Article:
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Dosimetric effects caused by couch tops and immobilization devices: Report of AAPM Task Group 176

Overview of attention for article published in Medical Physics, May 2014
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308 Mendeley
Title
Dosimetric effects caused by couch tops and immobilization devices: Report of AAPM Task Group 176
Published in
Medical Physics, May 2014
DOI 10.1118/1.4876299
Pubmed ID
Authors

Arthur J Olch, Lee Gerig, Heng Li, Ivaylo Mihaylov, Andrew Morgan

Abstract

The dosimetric impact from devices external to the patient is a complex combination of increased skin dose, reduced tumor dose, and altered dose distribution. Although small monitor unit or dose corrections are routinely made for blocking trays, ion chamber correction factors, e.g., accounting for temperature and pressure, or tissue inhomogeneities, the dose perturbation of the treatment couch top or immobilization devices is often overlooked. These devices also increase skin dose, an effect which is also often ignored or underestimated. These concerns have grown recently due to the increased use of monolithic carbon fiber couch tops which are optimal for imaging for patient position verification but cause attenuation and increased skin dose compared to the "tennis racket" style couch top they often replace. Also, arc delivery techniques have replaced stationary gantry techniques which cause a greater fraction of the dose to be delivered from posterior angles. A host of immobilization devices are available and used to increase patient positioning reproducibility, and these also have attenuation and skin dose implications which are often ignored. This report of Task Group 176 serves to present a survey of published data that illustrates the magnitude of the dosimetric effects of a wide range of devices external to the patient. The report also provides methods for modeling couch tops in treatment planning systems so the physicist can accurately compute the dosimetric effects for indexed patient treatments. Both photon and proton beams are considered. A discussion on avoidance of high density structures during beam planning is also provided. An important aspect of this report are the recommendations the authors make to clinical physicists, treatment planning system vendors, and device vendors on how to make measurements of surface dose and attenuation and how to report these values. For the vendors, an appeal is made to work together to provide accurate couch top models in planning systems.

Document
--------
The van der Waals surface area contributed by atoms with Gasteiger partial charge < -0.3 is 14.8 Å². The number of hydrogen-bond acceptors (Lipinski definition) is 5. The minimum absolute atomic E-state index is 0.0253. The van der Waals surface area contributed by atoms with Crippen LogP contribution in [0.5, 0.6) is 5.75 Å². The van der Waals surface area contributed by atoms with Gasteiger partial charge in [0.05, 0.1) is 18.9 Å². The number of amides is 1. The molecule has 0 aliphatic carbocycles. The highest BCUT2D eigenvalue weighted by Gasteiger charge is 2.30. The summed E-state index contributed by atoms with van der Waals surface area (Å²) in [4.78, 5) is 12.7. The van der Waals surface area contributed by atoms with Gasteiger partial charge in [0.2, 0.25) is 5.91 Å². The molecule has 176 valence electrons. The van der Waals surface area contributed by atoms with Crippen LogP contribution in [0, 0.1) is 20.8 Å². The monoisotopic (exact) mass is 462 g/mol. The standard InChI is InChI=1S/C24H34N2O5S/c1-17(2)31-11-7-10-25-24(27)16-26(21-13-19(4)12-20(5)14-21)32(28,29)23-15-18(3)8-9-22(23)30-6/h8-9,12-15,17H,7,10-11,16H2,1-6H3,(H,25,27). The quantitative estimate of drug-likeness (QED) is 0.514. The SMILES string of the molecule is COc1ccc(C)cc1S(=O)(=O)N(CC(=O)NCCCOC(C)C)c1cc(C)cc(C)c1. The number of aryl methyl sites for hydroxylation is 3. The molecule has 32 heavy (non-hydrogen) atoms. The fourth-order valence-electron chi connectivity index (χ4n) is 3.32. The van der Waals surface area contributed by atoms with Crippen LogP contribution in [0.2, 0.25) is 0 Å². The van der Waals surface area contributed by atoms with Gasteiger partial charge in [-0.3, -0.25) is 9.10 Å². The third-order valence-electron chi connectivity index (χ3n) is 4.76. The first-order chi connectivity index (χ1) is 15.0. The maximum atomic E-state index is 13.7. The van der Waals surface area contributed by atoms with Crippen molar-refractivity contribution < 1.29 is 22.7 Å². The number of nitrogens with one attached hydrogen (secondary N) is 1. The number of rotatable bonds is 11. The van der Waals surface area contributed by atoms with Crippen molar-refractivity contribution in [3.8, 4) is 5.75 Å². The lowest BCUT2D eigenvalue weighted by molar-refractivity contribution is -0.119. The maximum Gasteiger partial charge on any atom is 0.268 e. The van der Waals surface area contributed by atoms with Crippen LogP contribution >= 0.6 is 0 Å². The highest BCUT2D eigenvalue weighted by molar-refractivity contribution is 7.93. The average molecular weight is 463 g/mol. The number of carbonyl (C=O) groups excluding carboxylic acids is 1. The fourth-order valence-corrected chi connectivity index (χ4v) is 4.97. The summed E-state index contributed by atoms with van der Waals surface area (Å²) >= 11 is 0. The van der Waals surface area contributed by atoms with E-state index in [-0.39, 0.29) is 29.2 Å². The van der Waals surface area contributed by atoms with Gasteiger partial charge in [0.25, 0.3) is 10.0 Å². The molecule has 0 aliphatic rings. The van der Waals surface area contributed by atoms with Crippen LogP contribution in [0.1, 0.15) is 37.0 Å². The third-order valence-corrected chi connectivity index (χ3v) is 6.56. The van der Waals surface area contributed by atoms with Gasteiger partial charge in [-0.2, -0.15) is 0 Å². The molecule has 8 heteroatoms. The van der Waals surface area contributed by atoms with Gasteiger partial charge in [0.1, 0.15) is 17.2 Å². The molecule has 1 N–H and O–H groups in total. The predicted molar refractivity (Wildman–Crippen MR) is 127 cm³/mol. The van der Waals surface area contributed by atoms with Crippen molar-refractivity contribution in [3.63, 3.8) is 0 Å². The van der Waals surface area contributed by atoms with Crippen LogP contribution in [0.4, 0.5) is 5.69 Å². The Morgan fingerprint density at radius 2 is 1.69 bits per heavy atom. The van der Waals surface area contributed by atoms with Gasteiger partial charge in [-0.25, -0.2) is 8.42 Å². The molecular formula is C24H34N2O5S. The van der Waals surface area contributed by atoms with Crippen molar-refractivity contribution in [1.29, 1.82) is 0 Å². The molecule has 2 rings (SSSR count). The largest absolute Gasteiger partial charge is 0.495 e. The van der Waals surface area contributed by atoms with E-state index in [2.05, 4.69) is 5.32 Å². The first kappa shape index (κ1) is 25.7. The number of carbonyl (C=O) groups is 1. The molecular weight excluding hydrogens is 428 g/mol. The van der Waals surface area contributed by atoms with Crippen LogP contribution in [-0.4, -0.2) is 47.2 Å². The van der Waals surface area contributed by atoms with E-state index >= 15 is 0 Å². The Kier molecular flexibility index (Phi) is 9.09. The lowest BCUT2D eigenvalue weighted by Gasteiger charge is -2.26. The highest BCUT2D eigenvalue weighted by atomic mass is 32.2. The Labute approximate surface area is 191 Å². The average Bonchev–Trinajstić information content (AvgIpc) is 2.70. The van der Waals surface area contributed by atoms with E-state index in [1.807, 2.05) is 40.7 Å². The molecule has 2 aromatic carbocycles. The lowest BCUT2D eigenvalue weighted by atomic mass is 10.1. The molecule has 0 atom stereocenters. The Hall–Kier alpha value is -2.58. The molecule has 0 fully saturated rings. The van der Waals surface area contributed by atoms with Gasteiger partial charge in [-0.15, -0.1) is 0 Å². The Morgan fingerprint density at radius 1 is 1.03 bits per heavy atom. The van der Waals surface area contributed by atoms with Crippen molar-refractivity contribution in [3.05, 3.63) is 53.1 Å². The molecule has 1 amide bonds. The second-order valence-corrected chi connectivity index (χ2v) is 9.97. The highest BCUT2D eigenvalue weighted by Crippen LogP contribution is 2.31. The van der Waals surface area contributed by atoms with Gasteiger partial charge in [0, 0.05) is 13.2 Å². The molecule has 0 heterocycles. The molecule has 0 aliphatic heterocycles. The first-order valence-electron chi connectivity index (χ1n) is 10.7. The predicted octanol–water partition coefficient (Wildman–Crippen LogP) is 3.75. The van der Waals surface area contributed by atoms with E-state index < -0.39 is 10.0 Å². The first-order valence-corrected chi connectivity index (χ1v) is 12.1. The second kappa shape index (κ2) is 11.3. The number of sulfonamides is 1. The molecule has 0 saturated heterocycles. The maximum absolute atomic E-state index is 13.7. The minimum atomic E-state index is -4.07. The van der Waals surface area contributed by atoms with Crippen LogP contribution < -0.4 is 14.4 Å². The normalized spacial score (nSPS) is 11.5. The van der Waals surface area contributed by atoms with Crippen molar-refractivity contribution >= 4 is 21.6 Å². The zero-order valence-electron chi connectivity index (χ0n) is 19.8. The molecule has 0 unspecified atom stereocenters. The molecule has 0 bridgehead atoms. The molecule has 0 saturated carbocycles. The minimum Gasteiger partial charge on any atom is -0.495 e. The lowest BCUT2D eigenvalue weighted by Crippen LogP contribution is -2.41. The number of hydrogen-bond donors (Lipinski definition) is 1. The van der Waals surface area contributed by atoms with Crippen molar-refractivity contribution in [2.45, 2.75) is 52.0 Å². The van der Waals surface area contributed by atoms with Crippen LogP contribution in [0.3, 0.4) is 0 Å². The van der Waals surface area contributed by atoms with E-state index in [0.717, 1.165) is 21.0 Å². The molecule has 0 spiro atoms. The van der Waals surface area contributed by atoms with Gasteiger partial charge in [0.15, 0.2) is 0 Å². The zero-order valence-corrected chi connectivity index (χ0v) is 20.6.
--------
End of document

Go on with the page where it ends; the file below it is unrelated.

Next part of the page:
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X Demographics

The data shown below were collected from the profiles of 4 X users who shared this research output. Click here to find out more about how the information was compiled.
Mendeley readers

Mendeley readers

The data shown below were compiled from readership statistics for 308 Mendeley readers of this research output. Click here to see the associated Mendeley record.

Geographical breakdown

Country Count As %
Spain 4 1%
Brazil 1 <1%
Sweden 1 <1%
Ireland 1 <1%
Belgium 1 <1%
Canada 1 <1%
Japan 1 <1%
Serbia 1 <1%
Unknown 297 96%

Demographic breakdown

Readers by professional status Count As %
Researcher 62 20%
Other 44 14%
Student > Master 41 13%
Student > Ph. D. Student 32 10%
Student > Postgraduate 17 6%
Other 50 16%
Unknown 62 20%
Readers by discipline Count As %
Physics and Astronomy 118 38%
Medicine and Dentistry 75 24%
Nursing and Health Professions 15 5%
Engineering 11 4%
Agricultural and Biological Sciences 4 1%
Other 11 4%
Unknown 74 24%
Attention Score in Context

Attention Score in Context

This research output has an Altmetric Attention Score of 3. This is our high-level measure of the quality and quantity of online attention that it has received. This Attention Score, as well as the ranking and number of research outputs shown below, was calculated when the research output was last mentioned on 24 August 2017.
All research outputs
#14,600,553
of 25,374,647 outputs
Outputs from Medical Physics
#4,354
of 7,984 outputs
Outputs of similar age
#116,763
of 241,408 outputs
Outputs of similar age from Medical Physics
#26
of 118 outputs
Altmetric has tracked 25,374,647 research outputs across all sources so far. This one is in the 41st percentile – i.e., 41% of other outputs scored the same or lower than it.
So far Altmetric has tracked 7,984 research outputs from this source. They receive a mean Attention Score of 3.5. This one is in the 45th percentile – i.e., 45% of its peers scored the same or lower than it.
Older research outputs will score higher simply because they've had more time to accumulate mentions. To account for age we can compare this Altmetric Attention Score to the 241,408 tracked outputs that were published within six weeks on either side of this one in any source. This one has gotten more attention than average, scoring higher than 50% of its contemporaries.
We're also able to compare this research output to 118 others from the same source and published within six weeks on either side of this one. This one has done well, scoring higher than 77% of its contemporaries.